Well of the Week – A clear rule(r) to guide the decision making process
Geology is a science; exploration is a business.
The last couple of Petro Ninja – Enlighten Geoscience Well of the Week articles have been contemplations on the drilling decision making process. This final entry in the trilogy is also a trip down memory lane to my early days at Gulf Canada Resources Inc. Let me set the stage a little bit.
Back in the mid-1980’s, windows meant you had been promoted from an interior office. Our desktops were real, not virtual. And they were a lot less cluttered given that there were no keyboards or screens. Computers were reserved for special purposes (primarily accounting and some seismic processing), and maps were paper. Generating those paper maps was a laborious process. Each well location was hand-drawn on to Mylar® by a draftsperson. Blank base maps would be run off as “bluelines” and smelt of ammonia. Given all of this infrastructure, maps were generally plotted at scales of 1:50,000, 1:100,000. For all of its drawbacks, having these set scales had an advantage.
As a freshly lithified geologist, I paid attention to the more experienced members of the team. I noticed that the geologists working the West-Central Cardium and Viking were always taking a Lucite ruler, placing it on a contour map and looking intently at it. These maps rarely had contours or data on them. This team had an incredible history of success. What was their secret?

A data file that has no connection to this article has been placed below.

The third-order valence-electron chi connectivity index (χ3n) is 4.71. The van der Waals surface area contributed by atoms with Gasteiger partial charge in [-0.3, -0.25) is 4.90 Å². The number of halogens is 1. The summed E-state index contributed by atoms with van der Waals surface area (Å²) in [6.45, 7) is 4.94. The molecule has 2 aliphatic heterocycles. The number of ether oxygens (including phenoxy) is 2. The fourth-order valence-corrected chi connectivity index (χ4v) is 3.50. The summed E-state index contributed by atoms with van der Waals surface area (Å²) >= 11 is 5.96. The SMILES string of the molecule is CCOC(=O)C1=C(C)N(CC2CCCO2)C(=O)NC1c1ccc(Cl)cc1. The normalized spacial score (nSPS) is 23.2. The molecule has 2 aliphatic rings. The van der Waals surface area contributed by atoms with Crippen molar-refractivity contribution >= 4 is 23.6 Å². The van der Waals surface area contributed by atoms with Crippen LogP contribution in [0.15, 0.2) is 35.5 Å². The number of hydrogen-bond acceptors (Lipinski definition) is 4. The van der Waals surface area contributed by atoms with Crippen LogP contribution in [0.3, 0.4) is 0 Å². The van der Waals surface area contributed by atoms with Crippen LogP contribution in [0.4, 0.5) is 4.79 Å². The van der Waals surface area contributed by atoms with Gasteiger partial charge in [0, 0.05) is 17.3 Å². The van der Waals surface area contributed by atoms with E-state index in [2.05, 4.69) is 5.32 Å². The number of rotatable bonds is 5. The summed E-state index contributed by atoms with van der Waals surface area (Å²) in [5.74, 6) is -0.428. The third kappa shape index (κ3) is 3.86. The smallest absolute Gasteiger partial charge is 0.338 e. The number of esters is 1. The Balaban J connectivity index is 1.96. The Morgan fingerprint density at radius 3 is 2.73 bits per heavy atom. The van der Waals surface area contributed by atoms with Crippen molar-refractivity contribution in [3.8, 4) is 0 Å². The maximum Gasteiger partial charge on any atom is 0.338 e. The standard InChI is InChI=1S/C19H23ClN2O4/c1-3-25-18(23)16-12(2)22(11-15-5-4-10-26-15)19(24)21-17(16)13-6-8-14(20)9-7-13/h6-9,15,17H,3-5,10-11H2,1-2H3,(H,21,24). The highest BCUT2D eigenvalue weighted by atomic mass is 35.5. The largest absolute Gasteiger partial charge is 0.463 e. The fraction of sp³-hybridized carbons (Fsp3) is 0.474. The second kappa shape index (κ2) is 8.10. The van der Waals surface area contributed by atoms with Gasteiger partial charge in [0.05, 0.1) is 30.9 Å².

Figure 1. Picture of an invaluable exploration tool. A Lucite ruler. (image copyright: (https://shopbookish.ca/products/ruler-clear-12-inch).
And then I started being involved in land sale meetings. The Division Manager had an identical ruler tucked into the pages of his Day-Timer (yet another antique!). He too would pull it out and slap it on the map. Same modus operandi for the Vice-President when he reviewed plays. I still did not know what magical powers were in these rulers, but I had to get one. Maybe two rulers!
Eventually, at an after work get together at Bottlescrew Bill’s, I asked one of the area geologists: “What’s the deal with the rulers”? He looked as though it was a question he had to think about for a minute. His explanation was pretty simple: “Oh, that. We noticed that if you lined up the ruler on a 1:50,000 scale map so that it covered all of the producing wells, any proposed wells along trend that did not fall under the ruler were not worth drilling”.
The reasons for this linearity could be explained by all sorts of scientific principles. They were undoubtedly familiar with a paper relating the reservoir trend to a forced regression or some such esoterica.
But in the end, raises, promotions and stock options hinge on successful drilling programs. When you have to distill all of the information down to make what is an important financial recommendation, it is only human nature to reach out a little extra reassurance through a less scientific but dependable rule of thumb.